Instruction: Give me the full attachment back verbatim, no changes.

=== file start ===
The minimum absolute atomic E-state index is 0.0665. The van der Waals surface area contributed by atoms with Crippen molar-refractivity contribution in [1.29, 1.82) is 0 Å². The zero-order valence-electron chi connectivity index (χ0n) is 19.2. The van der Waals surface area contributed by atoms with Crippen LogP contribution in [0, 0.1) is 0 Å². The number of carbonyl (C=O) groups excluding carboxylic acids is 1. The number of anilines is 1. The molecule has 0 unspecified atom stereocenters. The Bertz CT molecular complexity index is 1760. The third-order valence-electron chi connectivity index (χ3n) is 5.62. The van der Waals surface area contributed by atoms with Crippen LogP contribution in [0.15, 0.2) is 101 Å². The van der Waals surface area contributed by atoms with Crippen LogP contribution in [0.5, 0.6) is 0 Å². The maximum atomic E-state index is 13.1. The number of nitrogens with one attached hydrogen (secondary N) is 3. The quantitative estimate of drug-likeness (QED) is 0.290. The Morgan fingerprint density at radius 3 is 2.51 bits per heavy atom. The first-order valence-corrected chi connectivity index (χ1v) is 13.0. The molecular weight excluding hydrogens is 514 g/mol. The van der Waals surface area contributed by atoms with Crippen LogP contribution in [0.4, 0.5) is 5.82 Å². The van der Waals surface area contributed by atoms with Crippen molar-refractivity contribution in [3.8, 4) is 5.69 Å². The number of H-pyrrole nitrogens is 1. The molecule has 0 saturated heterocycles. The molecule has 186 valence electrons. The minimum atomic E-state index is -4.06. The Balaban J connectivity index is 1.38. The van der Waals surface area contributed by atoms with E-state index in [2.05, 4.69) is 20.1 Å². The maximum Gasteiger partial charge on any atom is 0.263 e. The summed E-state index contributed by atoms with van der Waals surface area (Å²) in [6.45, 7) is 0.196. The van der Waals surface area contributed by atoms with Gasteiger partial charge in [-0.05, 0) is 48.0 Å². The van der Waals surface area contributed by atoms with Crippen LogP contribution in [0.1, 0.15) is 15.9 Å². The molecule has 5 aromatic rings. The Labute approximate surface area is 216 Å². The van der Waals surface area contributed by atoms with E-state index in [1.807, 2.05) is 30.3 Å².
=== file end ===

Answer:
The minimum absolute atomic E-state index is 0.0665. The van der Waals surface area contributed by atoms with Crippen molar-refractivity contribution in [1.29, 1.82) is 0 Å². The zero-order valence-electron chi connectivity index (χ0n) is 19.2. The van der Waals surface area contributed by atoms with Crippen LogP contribution in [0, 0.1) is 0 Å². The number of carbonyl (C=O) groups excluding carboxylic acids is 1. The number of anilines is 1. The molecule has 0 unspecified atom stereocenters. The Bertz CT molecular complexity index is 1760. The third-order valence-electron chi connectivity index (χ3n) is 5.62. The van der Waals surface area contributed by atoms with Crippen LogP contribution in [0.15, 0.2) is 101 Å². The van der Waals surface area contributed by atoms with Crippen LogP contribution in [0.5, 0.6) is 0 Å². The maximum atomic E-state index is 13.1. The number of nitrogens with one attached hydrogen (secondary N) is 3. The quantitative estimate of drug-likeness (QED) is 0.290. The Morgan fingerprint density at radius 3 is 2.51 bits per heavy atom. The first-order valence-corrected chi connectivity index (χ1v) is 13.0. The molecular weight excluding hydrogens is 514 g/mol. The van der Waals surface area contributed by atoms with Crippen LogP contribution in [0.4, 0.5) is 5.82 Å². The van der Waals surface area contributed by atoms with Crippen molar-refractivity contribution in [3.8, 4) is 5.69 Å². The number of H-pyrrole nitrogens is 1. The molecule has 0 saturated heterocycles. The molecule has 186 valence electrons. The minimum atomic E-state index is -4.06. The Balaban J connectivity index is 1.38. The van der Waals surface area contributed by atoms with E-state index in [2.05, 4.69) is 20.1 Å². The maximum Gasteiger partial charge on any atom is 0.263 e. The summed E-state index contributed by atoms with van der Waals surface area (Å²) in [6.45, 7) is 0.196. The van der Waals surface area contributed by atoms with Gasteiger partial charge in [-0.05, 0) is 48.0 Å². The van der Waals surface area contributed by atoms with Crippen LogP contribution in [0.1, 0.15) is 15.9 Å². The molecule has 5 aromatic rings. The Labute approximate surface area is 216 Å². The van der Waals surface area contributed by atoms with E-state index in [1.807, 2.05) is 30.3 Å².